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Identity thief sentenced to eight years in prison

June 28, 2019 

A Houston woman was sentenced to eight years in prison for victimizing over three dozen people in a methodical identity-theft scheme, Harris County District Attorney Kim Ogg announced Friday.

Emily Ann Owens, 42, was sentenced by a judge after pleading guilty.

“Identity thieves, like burglars and armed robbers, devastate victims’ lives,” Ogg said. “This is deliberate, intentional fraud, and this defendant harmed a lot of people and is headed to prison.”

The investigation showed that Owens was stealing personal information from area storage units and also raiding the trashcans of local businesses for receipts and paperwork.

Using that information, she put together a notebook of identities that included timetables and to-do lists to systematically defraud unwitting victims.

After being arrested in October 2016, a judge freed her on bail and re-arrested in July 2018 on a new charge.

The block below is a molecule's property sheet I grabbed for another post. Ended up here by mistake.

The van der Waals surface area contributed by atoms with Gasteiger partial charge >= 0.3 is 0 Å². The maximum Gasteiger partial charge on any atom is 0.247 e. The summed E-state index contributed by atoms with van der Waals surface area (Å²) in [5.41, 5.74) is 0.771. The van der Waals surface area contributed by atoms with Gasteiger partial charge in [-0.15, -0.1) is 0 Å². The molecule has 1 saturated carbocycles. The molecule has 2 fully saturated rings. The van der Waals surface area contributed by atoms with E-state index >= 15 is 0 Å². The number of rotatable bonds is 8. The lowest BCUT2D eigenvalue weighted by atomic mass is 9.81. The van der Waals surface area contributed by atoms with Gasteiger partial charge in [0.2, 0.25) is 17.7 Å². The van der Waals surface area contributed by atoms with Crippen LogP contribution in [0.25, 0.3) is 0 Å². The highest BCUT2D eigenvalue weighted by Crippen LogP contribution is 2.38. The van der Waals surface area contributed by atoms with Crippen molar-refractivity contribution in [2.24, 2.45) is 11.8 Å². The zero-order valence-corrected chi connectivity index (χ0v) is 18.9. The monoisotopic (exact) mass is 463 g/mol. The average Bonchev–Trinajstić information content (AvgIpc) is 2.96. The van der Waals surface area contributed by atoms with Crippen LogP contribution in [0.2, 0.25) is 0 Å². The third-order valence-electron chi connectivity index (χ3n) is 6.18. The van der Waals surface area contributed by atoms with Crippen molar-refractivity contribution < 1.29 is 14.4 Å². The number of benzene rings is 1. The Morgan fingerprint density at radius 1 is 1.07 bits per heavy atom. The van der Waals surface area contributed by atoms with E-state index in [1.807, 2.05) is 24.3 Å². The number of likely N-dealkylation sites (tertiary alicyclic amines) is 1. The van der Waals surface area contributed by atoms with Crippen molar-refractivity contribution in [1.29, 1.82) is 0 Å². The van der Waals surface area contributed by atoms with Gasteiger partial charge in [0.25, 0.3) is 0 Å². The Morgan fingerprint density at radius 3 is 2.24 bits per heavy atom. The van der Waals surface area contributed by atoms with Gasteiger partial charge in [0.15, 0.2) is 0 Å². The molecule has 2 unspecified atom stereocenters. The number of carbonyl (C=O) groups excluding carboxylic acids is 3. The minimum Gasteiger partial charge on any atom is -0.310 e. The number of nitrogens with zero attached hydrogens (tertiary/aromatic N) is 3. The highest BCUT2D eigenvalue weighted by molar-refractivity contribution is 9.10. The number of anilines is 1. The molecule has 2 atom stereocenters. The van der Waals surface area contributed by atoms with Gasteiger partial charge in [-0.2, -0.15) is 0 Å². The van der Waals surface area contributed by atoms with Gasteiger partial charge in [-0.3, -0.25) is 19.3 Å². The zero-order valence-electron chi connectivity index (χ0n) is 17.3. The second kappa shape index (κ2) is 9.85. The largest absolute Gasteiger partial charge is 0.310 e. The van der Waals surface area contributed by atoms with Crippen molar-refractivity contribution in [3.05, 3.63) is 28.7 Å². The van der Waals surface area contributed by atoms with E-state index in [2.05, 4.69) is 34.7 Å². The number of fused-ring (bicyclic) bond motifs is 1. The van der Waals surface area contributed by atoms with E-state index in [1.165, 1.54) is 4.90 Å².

State District Judge Amy Martin sentenced her to prison Thursday for fraudulent use/possession of more than 10 and fewer than 50 pieces of identifying information, a second-degree felony and the first-degree felony of fraudulent use/possession of more than 50 pieces of identifying information.

Owens was facing the possibility of life in prison after pleading guilty to both felonies. She also had prior out of state convictions for fraud related offenses.

She was caught with victims’ Social Security numbers, credit card numbers and financial account numbers without their knowledge or consent said Assistant District Attorney Robert Buss, who prosecuted the case.

Buss said investigating and prosecuting identity theft takes a tremendous amount of time and resources because there is so much information that has to be processed, banks and businesses that have to be contacted and subpoenaed and victims that have to be interviewed to determine the scope of the theft.

There are over three dozen victims in this case.  

“All that legwork is worth it when it leads to a conviction for a first-degree felony and prison time,” Buss said.

“She preyed on people, defrauded people, and took advantage of people,” Buss said. “And she was very dedicated to doing so.”

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